A light shone in the cell,

Peter was awakened,

and the chains fell off his wrist (Acts 12:7)

That miraculous undoing of the prison is a powerful symbol of the release of the Gospel to the Gentiles through the spiritual liberation of Peter. Luke uses the ministry of Peter to portray the journey of the Church—a Jewish movement embracing the coming of Messiah as a spiritual rather than religious/political event. Paul’s ministry to the Gentiles begins in Antioch, but it is Peter who, after his visionary enlightenment, convinces the Jerusalem Church that the gospel to the Gentiles is according to the just providence of God. It is as a result of this conviction that the Jerusalem church sends Barnabas to validate and organize the growing Gentile Jesus-followers, thus establishing the first Gentile church—the church at Antioch (Acts 11:1–26). Peter’s liberation signifies the liberation of the Church and the dissemination of the Gospel of peace and reconciliation. “But now in Christ Jesus, you who once were far off have been brought near by the blood of Christ. For he is our peace; in his flesh he has brought both groups into one and has broken down the dividing wall, that is the hostility between us” (Ephesians 2:14).

A Religion(less) Church?

It is important to underscore that ultimately the conversion of the Gentiles by the Jewish Jesus-followers was not a conversion to a Judaism requiring them to conform to Jewish practices (contrary to the desires of many Jewish believers [See Acts 15:1–29]). Neither was it a signal of the start of a new religion. The early Church comprised believers who were on the one hand practicing Jews, and on the other God-fearing Gentiles who had no interest in Jewish practices. In a strict sense both these groups underwent deep spiritual transformation in order to worship and minister together in spite of their radical diversity. The conversion of the Gentiles was a conversion to God who is One—a turning away from idolatry in all its divisive forms, and all manner of immorality—greed, self-gratification and oppressive structures that characterized life in the Greco-Roman empire. As Paul puts it, because God is One, there cannot be one God for Jews and one for Gentiles. Rather God is One and will grant the spirit to both Jews and Gentiles (See Romans 3:29–30). As Peter puts it in his defense to the Jerusalem church, “If God gave them the same gift that he gave us when we believed, who was I that I could hinder God?” (Acts 11:17)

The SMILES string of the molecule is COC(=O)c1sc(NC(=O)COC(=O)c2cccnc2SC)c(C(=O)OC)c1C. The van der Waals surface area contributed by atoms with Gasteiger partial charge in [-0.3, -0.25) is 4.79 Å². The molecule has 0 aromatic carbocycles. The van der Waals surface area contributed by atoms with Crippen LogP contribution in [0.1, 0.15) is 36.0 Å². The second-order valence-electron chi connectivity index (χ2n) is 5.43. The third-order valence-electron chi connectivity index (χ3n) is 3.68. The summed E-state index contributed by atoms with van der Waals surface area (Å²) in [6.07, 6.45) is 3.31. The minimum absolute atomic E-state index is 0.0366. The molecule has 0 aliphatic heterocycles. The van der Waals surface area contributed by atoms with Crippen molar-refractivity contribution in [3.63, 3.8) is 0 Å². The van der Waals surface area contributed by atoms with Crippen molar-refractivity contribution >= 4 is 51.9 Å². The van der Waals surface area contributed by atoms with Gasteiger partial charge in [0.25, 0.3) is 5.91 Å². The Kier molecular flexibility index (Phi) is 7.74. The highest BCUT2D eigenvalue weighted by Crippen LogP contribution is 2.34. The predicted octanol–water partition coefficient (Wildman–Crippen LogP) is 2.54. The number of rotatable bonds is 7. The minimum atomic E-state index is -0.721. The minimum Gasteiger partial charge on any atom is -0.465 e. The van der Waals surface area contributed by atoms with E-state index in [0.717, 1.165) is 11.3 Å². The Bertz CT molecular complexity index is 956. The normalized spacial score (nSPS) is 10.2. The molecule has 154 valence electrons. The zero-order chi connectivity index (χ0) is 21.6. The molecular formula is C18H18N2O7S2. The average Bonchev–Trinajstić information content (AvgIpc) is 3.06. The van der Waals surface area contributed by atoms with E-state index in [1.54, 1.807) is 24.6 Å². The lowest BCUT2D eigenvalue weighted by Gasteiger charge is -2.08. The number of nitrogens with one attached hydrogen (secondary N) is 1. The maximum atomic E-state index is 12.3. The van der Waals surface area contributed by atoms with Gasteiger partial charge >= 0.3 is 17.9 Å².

In as much as a world religion, Christianity, emerges from this great spiritual awakening of the first century, Christianity has in many places become the very thing against which the early Church fought. When Christianity became the Roman state religion, it suppressed all other religions including Judaism. Luke’s narrative heralds a gathering together of a divided world through Christ—“a light for revelation to the Gentiles, and a glory to your people Israel” (Luke 2:32). According to Luke, God liberates Israel from her oppressors so that Israel may become a light to the world (See Luke 1:67–79). Though Paul is the apostle to the Gentiles, and Peter to the Jews (Galatians 2:8), it is Peter who initiates the spread of the Gospel, because it is he (among many others), not Paul, who receives anointing at Pentecost. Having been liberated from his own divisive prejudices, Peter takes up the God-given responsibility and leads the initiative to break down the walls between Jews and Gentiles making possible a movement of diversity—a powerful witness to God’s reconciling Grace.

Liberation of the Church?

It is the responsibility of the church today to initiate the liberation of a world in chaos. But it has no power to do this if it remains shackled to the divisive prejudices that is the very problem that this world faces. There are many today who fear God and practice justice that the Church does not reach because it judges these people unworthy in one form or another. “America has become a new missionary frontier.”[1] Studies show that America’s unchurched population is the largest mission field in the English-speaking world and the fifth largest globally. Among the unchurched are children and grandchildren of faithful church goers and church leaders who believe that the church is not Christian. Yet among these non-churchgoers is a keen and rising interest in spirituality.[2] This scenario is becoming increasing so in many other parts of the world. In defending before the Church his unqualified outreach to the “unworthy/unclean” Gentiles, Peter asks: “If God gave them the same gift that he gave us when we believed, who was I that I could hinder God?” The church heeded the Spirit’s prompting through Peter and began perhaps the most unifying movement in history.